8 Things to Look for When Hiring Startup Talent

Once you have an aggressive system in place for building a recruiting magnet and sourcing talent you need to have a clear sense of what to look for in each potential candidate.

When initially sourcing, you don’t need to spend a ton of time reviewing people’s profiles, analyzing resumes, etc. You just find interesting people and connect.

But as you dig deeper, or when someone applies and you want to evaluate that application, you do need to key in on a few things. Many of these points are skewed towards hiring developers, but they can certainly be broadened to other roles.

  1. Previous Startup Experience. This is pretty obvious, but generally you want to stay away from people who have worked exclusively (or almost exclusively) at large corporations. They’re just not likely to have the right mindset or interest in working at a startup.
  2. Previous Small Business Experience. A lot of startup recruits come out of small businesses. A small business is different than a startup, but if someone’s worked at a small business it’s a fairly good indicator that they’re interested in working in small teams and having more responsibility. Not always, but it’s a good sign. Even so, they might not have the stomach for working at a real startup, so be careful not to confuse, “I like working at a small company” with “I want to work at a startup”. But occasionally (and I think more often than you’d realize) you can find people languishing in small businesses without any real sense of how to get out.
  3. Personal Projects. Side projects are a good thing. Look for things like open source work, or personal projects of relevance to your company and/or industry. If someone has a ton of personal projects that never went anywhere that’s a red flag, because they may have difficulty focusing and finishing things. But you’re not really focused on judging the success of those projects (although if there’s been big success that’s an interesting point of discussion). What you’re looking for is people who are dedicated to trying new things, learning, getting out of their comfort zone and working hard.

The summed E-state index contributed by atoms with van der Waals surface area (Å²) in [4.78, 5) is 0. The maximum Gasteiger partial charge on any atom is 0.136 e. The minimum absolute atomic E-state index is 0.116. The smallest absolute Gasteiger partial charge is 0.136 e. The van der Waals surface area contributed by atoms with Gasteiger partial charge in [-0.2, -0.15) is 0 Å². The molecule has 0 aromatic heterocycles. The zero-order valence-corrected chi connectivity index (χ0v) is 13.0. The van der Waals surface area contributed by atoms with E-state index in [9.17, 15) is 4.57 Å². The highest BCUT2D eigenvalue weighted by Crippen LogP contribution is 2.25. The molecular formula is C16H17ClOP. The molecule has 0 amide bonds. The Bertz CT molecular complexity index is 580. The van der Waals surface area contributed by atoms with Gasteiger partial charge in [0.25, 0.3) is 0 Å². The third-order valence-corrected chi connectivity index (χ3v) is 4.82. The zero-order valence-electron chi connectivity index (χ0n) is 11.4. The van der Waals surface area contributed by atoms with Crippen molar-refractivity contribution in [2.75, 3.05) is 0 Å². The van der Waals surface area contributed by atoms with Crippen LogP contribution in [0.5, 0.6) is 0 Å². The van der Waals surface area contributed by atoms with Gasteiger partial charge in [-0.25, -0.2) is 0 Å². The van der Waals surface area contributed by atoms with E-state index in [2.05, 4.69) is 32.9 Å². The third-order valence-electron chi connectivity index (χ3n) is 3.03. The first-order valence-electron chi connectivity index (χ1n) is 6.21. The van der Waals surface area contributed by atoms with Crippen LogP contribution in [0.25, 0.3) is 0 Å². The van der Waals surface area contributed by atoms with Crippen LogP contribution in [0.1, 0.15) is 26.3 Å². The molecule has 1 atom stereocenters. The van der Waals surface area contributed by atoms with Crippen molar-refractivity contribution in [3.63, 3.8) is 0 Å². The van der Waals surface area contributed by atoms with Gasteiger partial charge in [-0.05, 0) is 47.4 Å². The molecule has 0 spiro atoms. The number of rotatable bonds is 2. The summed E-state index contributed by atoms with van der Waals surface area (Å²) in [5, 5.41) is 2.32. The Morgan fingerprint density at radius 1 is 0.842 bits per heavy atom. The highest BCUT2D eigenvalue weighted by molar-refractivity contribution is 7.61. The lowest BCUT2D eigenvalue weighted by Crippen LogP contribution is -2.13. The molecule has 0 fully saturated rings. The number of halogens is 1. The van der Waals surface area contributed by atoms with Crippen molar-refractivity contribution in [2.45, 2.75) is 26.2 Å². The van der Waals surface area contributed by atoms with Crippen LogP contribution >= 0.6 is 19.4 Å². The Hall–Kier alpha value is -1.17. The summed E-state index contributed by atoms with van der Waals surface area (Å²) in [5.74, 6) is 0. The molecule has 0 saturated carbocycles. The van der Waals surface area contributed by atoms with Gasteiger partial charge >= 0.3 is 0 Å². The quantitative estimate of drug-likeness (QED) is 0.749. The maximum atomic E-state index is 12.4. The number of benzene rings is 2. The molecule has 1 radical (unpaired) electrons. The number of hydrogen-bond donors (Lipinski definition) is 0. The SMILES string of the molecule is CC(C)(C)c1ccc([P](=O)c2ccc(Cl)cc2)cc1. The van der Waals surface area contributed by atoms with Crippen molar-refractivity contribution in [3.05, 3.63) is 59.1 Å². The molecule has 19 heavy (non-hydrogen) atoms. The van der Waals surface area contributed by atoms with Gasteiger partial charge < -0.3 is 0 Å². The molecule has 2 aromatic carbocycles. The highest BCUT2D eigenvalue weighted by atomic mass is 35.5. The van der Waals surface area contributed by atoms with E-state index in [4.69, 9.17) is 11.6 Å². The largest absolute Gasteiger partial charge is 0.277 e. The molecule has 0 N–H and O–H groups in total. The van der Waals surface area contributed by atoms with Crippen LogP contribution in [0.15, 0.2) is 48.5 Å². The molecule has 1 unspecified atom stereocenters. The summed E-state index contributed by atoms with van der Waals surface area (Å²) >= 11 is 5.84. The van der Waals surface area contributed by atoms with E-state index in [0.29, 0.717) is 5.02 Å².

4. Foreign Experience. People’s experience in foreign countries and different cultures is always interesting. It adds a different dimension to people’s worldview that can be very valuable for a startup. Startups that focus their market too narrowly will get themselves into trouble very quickly. And startups that focus too much on the echo chamber can also get caught unaware. Broader, international experience is an interesting, potentially valuable component to a startup hire.
  5. Social Media Presence. If you’re hiring people for a Web startup then it makes sense to bring people in that understand the Web, regardless of the role you’re recruiting for. Developers and programmers should have a social media presence. Hopefully they’re blogging because that’s a great source of information. You can also learn a lot about someone from Twitter. You might have to read their last 100 tweets, but it’s worth the effort. LinkedIn is a good source of intelligence on people, although it works less well for programmers (because they don’t use it as actively.) Still, you can often find links to people’s projects, blogs, etc. on LinkedIn. And if they’re using the apps available there, even better, because you’ll learn more about them. A complete lack of a social media presence or a completely inactive one is a red flag.